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Mothers of the Council

The faithful critic

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03 July 2021

Pilar Bellosillo contributed to changing the Church, and not only in Spain


“Women wonder why the liberating power of the Gospel has, throughout history, been so conditioned and contained.  And why Jesus’ attitude towards women and all the oppressed, a truly revolutionary attitude in his day, so significant and luminous, has lost its force and meaning over the centuries”.

In the 1960s, Pilar Bellosillo asked herself these questions -which continue to be relevant today-, and committed herself with the Church and in the Church to fight with hope and tenacity for the liberation of women. This liberation of the oppressed, commenced with the profound conviction that Christ liberates, liberates women, liberates those who suffer any form of oppression that conditions and blocks the realisation of the original dignity and equality of all people.

The “signs of the times”


Pilar was a prophetic and charismatic woman, like the prophets Deborah and Hulda in Israel, a “messenger of God” in the 20th century. She lived from 1913 to 2003, a historical phase marked by key events in the history of humanity such as the two world wars; the civil war in Spain; Franco’s regime; national Catholicism; the first democratic elections; and, in the Church the Second Vatican Council. An infinity of “signs of the times” to which Pilar was attentive and to which she tried to respond.

She was born in Madrid in 1913, and from an early age, she showed herself to be a free and responsible person, whose definition of utopia was a more humane, more just, more liveable and more fraternal society. At the end of the Spanish Civil War, she committed herself to the apostolate, which she described as an exciting personal adventure that would last a lifetime. Like the prophets mentioned above, Pilar considered herself a servant to the Word, she was captivated by it, and to which she was prepared to devote her life. She was not content to passively accept the biblical texts; instead, she integrated them into her search for truth and was particularly attentive to what the Word says about women. She made her own particular exegesis at a time when the inferiority of women compared to men and their specific roles in the Church and the world were justified with theological and scriptural arguments. Together, with a group of Christian women from different Countries, they became aware of what they described as a “permanent ambiguity (or rather contradiction) in the Church: the evangelical principle of the absolute equality of the sexes is affirmed at the level of supernatural life but inequality is justified at the practical and disciplinary level”. They committed themselves “to helping the Church from within in this critical awareness, in order to stimulate her to respond to God’s designs for the human being: man-woman”. The creativity and reflections of these women have had a great impact on the foundation of thinking about women, in both the civil and religious spheres; however, in the 1950s it was a titanic task to bring about a change in mentality that this implied.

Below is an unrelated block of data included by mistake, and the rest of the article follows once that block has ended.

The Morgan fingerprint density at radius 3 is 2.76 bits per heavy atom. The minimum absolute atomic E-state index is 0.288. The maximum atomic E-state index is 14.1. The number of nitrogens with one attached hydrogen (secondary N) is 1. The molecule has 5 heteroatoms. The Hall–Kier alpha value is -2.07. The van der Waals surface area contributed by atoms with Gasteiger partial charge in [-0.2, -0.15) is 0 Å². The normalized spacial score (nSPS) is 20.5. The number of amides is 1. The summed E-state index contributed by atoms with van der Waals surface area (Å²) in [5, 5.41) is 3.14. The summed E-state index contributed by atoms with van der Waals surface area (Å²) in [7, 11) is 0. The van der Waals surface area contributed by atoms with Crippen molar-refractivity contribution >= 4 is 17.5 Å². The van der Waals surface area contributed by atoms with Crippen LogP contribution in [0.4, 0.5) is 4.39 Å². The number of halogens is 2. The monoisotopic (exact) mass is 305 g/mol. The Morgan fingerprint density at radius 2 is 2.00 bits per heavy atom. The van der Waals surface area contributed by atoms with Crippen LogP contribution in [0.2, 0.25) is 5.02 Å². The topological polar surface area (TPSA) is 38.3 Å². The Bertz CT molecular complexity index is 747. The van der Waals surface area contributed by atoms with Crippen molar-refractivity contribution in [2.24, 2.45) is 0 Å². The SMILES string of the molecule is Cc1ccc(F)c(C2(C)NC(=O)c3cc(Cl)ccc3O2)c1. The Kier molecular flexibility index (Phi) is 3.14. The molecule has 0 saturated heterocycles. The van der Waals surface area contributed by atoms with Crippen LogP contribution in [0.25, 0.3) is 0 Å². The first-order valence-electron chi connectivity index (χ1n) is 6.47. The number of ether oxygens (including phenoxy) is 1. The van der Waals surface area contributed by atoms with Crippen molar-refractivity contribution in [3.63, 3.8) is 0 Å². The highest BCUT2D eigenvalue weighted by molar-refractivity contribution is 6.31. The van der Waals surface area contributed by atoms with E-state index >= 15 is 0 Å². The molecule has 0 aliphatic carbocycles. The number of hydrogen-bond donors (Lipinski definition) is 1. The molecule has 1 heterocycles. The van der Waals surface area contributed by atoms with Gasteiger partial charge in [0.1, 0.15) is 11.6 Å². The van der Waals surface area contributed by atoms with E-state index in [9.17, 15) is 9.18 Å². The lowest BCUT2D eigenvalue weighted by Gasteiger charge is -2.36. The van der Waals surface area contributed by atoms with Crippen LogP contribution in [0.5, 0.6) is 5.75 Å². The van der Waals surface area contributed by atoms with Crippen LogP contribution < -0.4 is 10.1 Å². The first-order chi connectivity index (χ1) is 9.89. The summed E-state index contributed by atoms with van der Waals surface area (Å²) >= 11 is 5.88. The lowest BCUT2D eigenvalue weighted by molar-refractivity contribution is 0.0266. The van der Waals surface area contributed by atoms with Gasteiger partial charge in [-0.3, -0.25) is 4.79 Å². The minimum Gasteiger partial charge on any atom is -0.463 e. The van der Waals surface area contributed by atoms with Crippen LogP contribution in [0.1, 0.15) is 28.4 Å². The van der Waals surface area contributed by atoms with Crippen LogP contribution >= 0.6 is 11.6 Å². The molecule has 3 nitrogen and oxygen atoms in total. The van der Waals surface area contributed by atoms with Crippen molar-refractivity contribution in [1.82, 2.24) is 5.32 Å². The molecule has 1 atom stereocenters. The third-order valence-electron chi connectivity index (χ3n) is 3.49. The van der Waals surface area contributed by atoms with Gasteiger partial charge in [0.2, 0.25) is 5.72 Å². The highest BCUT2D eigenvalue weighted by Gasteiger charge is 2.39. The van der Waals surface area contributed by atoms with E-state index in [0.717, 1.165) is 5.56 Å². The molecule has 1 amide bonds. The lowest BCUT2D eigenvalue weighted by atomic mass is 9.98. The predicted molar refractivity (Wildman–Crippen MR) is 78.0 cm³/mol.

An example of Christian leadership


Pilar’s life was one of unconditional love and service to God and the Church. Commencing with lay ecclesial institutions, she took on many responsibilities, and which she helped to renew by promoting social commitment and work for justice. When she was just 27 years old, she was appointed national president of the young people of the Acción Católica Española (ACE) and later, as national president of the women of ACE, she set up the Family Formation Centres (Catholic Centres of Popular Culture), the Impact Formation Week, and the Campaign Against Hunger - Manos Unidas. In 1952, she joined the international council of the World Union of Catholic Women’s Organisations (WUCWO), of which she was appointed president in 1961.

Council: Personal Pentecost


Pilar Bellosillo was the only Spanish laywoman to attend the Second Vatican Council. She experienced that phase intensely; in fact, the most important event of her life, and which she sums up in a sentence, when she said, “This great Pentecost of the Church was my personal Pentecost, and how well I understood what the vocation of the laity in the Church was!”.